Great Introductory Course Offerings


Art History 260: Introduction to Contemporary Art

Hannah Feldman

Fall 2018

What is contemporary art? When is contemporary art? For whom is contemporary art? Where is contemporary art? And…why does contemporary art matter? This undergraduate survey provides an introduction to some of the central artists, themes, works, and debates comprising the history of contemporary art (roughly 1960 to today), with a particular focus on the social and political engagements that have informed artistic developments during those decades. The ways in which artists have approached, contested, reflected, and reconfigured the problems and possibilities of institutions—be they social, governmental, academic, political, commercial, media-based, or the art world itself—is a central theme around which the course will find critical traction and build historical context. In addition to cultivating an understanding of what has made particular genres and instances of artistic practice significant to art history, this course allows us to think about how globalization, technology, current world conflicts, and social media, for example, have shaped artistic production, art criticism, and the art market. It also asks us to reflect upon the temporality of our present and what it is that is “contemporary” to our “now.” Assignments include short writing assignments based on local art exhibitions of international artists, weekly readings and online viewings, regular canvas posts, and a flexible-format final exam. 

No prior knowledge of art history or contemporary art is required.

ART_HIST 225: Introduction to Medieval Art

Christina Normore

Winter 2019

This course offers an introduction to major artistic monuments of the medieval world (the fourth to the fifteenth century) in Europe and the Near East. It surveys a diverse range of works of art and architecture from this period and positions them within their original social, political, and spiritual contexts. Lectures and discussion sections will also trace the ways in which images were defined and perceived over time. Students will develop skills in visual analysis and gain a basic understanding of the methods and aims of art historical study.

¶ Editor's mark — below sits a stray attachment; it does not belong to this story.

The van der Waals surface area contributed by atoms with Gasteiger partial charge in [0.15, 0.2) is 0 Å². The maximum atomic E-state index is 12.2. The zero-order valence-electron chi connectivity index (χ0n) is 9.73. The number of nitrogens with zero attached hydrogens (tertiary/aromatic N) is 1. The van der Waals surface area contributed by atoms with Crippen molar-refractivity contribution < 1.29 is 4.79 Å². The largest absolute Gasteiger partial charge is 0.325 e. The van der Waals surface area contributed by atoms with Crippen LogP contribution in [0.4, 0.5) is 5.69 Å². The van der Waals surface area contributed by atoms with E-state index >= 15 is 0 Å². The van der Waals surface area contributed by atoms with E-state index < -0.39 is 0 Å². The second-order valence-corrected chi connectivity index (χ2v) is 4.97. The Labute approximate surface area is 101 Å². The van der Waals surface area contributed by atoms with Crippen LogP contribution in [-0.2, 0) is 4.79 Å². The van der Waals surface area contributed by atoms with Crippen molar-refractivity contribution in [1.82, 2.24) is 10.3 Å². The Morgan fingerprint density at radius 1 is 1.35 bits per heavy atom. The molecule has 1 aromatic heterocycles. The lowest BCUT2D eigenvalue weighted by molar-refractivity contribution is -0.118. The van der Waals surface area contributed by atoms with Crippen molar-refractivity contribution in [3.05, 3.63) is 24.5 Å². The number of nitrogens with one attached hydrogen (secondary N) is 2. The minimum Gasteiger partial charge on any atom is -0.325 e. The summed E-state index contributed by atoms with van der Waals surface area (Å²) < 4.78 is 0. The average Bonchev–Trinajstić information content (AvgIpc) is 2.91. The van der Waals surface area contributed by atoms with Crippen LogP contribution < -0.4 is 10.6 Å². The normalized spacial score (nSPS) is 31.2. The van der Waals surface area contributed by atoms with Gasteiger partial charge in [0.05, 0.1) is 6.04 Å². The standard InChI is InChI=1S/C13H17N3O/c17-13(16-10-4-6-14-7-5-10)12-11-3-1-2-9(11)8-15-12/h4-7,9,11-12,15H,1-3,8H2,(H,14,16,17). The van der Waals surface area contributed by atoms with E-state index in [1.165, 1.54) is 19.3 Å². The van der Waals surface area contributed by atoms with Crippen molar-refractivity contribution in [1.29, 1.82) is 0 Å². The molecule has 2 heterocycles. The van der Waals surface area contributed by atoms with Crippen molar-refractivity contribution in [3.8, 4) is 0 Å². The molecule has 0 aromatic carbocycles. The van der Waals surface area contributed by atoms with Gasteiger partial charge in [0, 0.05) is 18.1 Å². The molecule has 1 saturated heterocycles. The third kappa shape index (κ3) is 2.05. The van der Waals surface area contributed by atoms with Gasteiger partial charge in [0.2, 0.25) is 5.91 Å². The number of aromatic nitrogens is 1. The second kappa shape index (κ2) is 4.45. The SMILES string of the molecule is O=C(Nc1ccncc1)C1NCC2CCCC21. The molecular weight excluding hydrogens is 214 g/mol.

ART_HIST 228: Introduction to Pre-Columbian Art

Virginia Miller

Winter 2019

AH 228 offers an introduction to the art and architecture of the Pre-Columbian civilizations of Mexico, Central, and South America from approximately 1500 B.C.E. to the Spanish invasion of the 16th century. Among the topics to be examined will be the Mesoamerican ballgame, the great stone heads of the early Olmec civilization, the mural painting tradition of the massive urban center of Teotihuacan, Maya calendrics, history, and writing, and the eclectic art style developed by the short-lived imperial Aztec. In the Andean region, we will explore the complex and enduring textile traditions of Peru and Bolivia, the early religious cult of Chavín, the great earthworks of the Nazca, the spectacular recently-discovered burials of Moche rulers, and the impressive stone architecture and road system of the Inka. Students will learn about the intellectual and artistic achievements of these ancient civilizations, to recognize differences in artistic styles between cultures, and to track how these cultures interacted with each other. Additionally, we will briefly study the impact of the European conquest on indigenous art and culture. Travel to the Art Institute will be required at least once during the term.


Art History 250: Introduction to European Art, Early Modern (1400-1800)

Rebecca Zorach

Spring 2019

How did European art come to be “European art”? This course studies the “early modern” period, a time of formation of many of the standard conventions of European art and one that coincides with the beginnings of European exploration and colonization of other parts of the world. What, if any, is the relationship between these two phenomena? What is the relationship of art to power, knowledge, conflict, race, religious devotion, gender relations, and aspirations to freedom and self-expression? We will study key works of European art produced in what are conventionally called the “Renaissance” and “Baroque” eras, in dialogue with historical context and art objects produced around the globe. This course is intended as an introduction to the artworks and historical material covered in the class and to skills in visual analysis and historical interpretation.

No prior art history coursework is required.